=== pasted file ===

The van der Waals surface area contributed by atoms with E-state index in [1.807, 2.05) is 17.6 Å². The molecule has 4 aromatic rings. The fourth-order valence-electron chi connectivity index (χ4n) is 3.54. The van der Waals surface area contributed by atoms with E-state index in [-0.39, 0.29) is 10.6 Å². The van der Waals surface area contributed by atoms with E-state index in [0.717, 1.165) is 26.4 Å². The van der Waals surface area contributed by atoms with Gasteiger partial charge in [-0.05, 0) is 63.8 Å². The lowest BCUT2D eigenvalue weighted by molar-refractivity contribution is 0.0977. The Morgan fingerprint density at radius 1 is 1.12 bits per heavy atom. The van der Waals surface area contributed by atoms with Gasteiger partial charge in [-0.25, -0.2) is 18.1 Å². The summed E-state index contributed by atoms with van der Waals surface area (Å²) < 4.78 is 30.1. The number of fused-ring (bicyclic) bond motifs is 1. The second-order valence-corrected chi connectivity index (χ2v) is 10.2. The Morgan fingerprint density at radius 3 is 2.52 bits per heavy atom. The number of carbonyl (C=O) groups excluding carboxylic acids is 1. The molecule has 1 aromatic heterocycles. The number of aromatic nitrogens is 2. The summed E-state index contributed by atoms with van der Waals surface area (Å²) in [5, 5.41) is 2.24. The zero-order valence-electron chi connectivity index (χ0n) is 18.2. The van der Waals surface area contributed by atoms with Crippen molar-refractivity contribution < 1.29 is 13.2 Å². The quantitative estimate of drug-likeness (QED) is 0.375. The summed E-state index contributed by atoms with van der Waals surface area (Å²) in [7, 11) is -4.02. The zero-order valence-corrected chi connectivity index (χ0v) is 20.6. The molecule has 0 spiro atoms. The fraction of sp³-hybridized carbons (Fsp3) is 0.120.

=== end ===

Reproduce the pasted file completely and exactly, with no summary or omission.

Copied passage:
The van der Waals surface area contributed by atoms with E-state index in [1.807, 2.05) is 17.6 Å². The molecule has 4 aromatic rings. The fourth-order valence-electron chi connectivity index (χ4n) is 3.54. The van der Waals surface area contributed by atoms with E-state index in [-0.39, 0.29) is 10.6 Å². The van der Waals surface area contributed by atoms with E-state index in [0.717, 1.165) is 26.4 Å². The van der Waals surface area contributed by atoms with Gasteiger partial charge in [-0.05, 0) is 63.8 Å². The lowest BCUT2D eigenvalue weighted by molar-refractivity contribution is 0.0977. The Morgan fingerprint density at radius 1 is 1.12 bits per heavy atom. The van der Waals surface area contributed by atoms with Gasteiger partial charge in [-0.25, -0.2) is 18.1 Å². The summed E-state index contributed by atoms with van der Waals surface area (Å²) < 4.78 is 30.1. The number of fused-ring (bicyclic) bond motifs is 1. The second-order valence-corrected chi connectivity index (χ2v) is 10.2. The Morgan fingerprint density at radius 3 is 2.52 bits per heavy atom. The number of carbonyl (C=O) groups excluding carboxylic acids is 1. The molecule has 1 aromatic heterocycles. The number of aromatic nitrogens is 2. The summed E-state index contributed by atoms with van der Waals surface area (Å²) in [5, 5.41) is 2.24. The zero-order valence-electron chi connectivity index (χ0n) is 18.2. The van der Waals surface area contributed by atoms with Crippen molar-refractivity contribution < 1.29 is 13.2 Å². The quantitative estimate of drug-likeness (QED) is 0.375. The summed E-state index contributed by atoms with van der Waals surface area (Å²) in [7, 11) is -4.02. The zero-order valence-corrected chi connectivity index (χ0v) is 20.6. The molecule has 0 spiro atoms. The fraction of sp³-hybridized carbons (Fsp3) is 0.120.